An Indian Railway Tour

For our April meeting, we welcomed back Colin Brading, who took us on a railway tour of India. India is a large country with 1.4 billion people and a railway system of over 40,000 miles and over a million staff. With such a large system, any visit can only scratch the surface. Colin first trip was in 1985, with a trip from Cochin in the South to Delhi with initially some road travel. Steam was much in evidence on this trip; in fact, steam lasted to the late 1990's. Although he had applied for the necessary permits to visit railway locations the permits were waiting for him at Delhi at the end of the journey! All went well however without paperwork until he reached the Darjeeling Himalayas Railway. At that point he was not able to proceed further due to the lack of the correct paperwork.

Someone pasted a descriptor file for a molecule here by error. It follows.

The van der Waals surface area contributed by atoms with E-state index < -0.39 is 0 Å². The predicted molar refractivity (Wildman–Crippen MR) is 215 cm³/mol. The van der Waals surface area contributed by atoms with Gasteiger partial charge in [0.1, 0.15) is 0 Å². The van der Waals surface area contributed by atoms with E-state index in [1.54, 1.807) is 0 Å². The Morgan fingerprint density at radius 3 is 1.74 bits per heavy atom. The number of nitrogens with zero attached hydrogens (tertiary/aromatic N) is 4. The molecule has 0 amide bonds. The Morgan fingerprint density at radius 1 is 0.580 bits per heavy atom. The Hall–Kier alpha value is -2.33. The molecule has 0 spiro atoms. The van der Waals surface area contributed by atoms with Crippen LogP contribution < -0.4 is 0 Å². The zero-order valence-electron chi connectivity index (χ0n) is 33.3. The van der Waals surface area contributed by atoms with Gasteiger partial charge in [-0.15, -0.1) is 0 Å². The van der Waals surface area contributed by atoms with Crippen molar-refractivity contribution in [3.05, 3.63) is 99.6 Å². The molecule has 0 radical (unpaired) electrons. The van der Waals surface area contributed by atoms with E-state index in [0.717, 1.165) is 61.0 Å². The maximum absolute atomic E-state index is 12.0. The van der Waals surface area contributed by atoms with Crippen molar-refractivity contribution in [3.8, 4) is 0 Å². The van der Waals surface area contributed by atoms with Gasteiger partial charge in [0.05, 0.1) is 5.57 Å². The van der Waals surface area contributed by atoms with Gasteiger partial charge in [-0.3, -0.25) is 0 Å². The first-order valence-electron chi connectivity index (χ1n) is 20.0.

This was rectified in 2000 when a joint party of British and Austrians visited. The reason for the trip was that the year before. the DHR acquired UNESCO world heritage status, only the second one after the Summering line in Austria and the trip was one to officially twin the two lines. As so much has been published about the line, further comment would be superfluous. This second visit by Colin started at the Delhi Railway Museum, with interesting sights as the unique steam monorail which ran as a 0-3-0+1 running on the single running rail with a wheel on an outrigger running along the road alongside. Also seen was the steam engine which hauled the official last steam train on Indian Railways. The future for Indian Railways looks bright with a large programme of converting the metre gauge lines to broad gauge and electrifying the whole system by 2030. As to the DHR, despite frequent landslips and washouts causing the line to be closed (sometimes for months) the line is a vital link to Darjeeling. The iconic saddle tanks will be kept going in the line's own workshops. None of the locos will be sold, as the Indian Government has put a ban on it. Colin is to be thanked for his look at an intriguing country and especially its railway system, which has a more than promising future.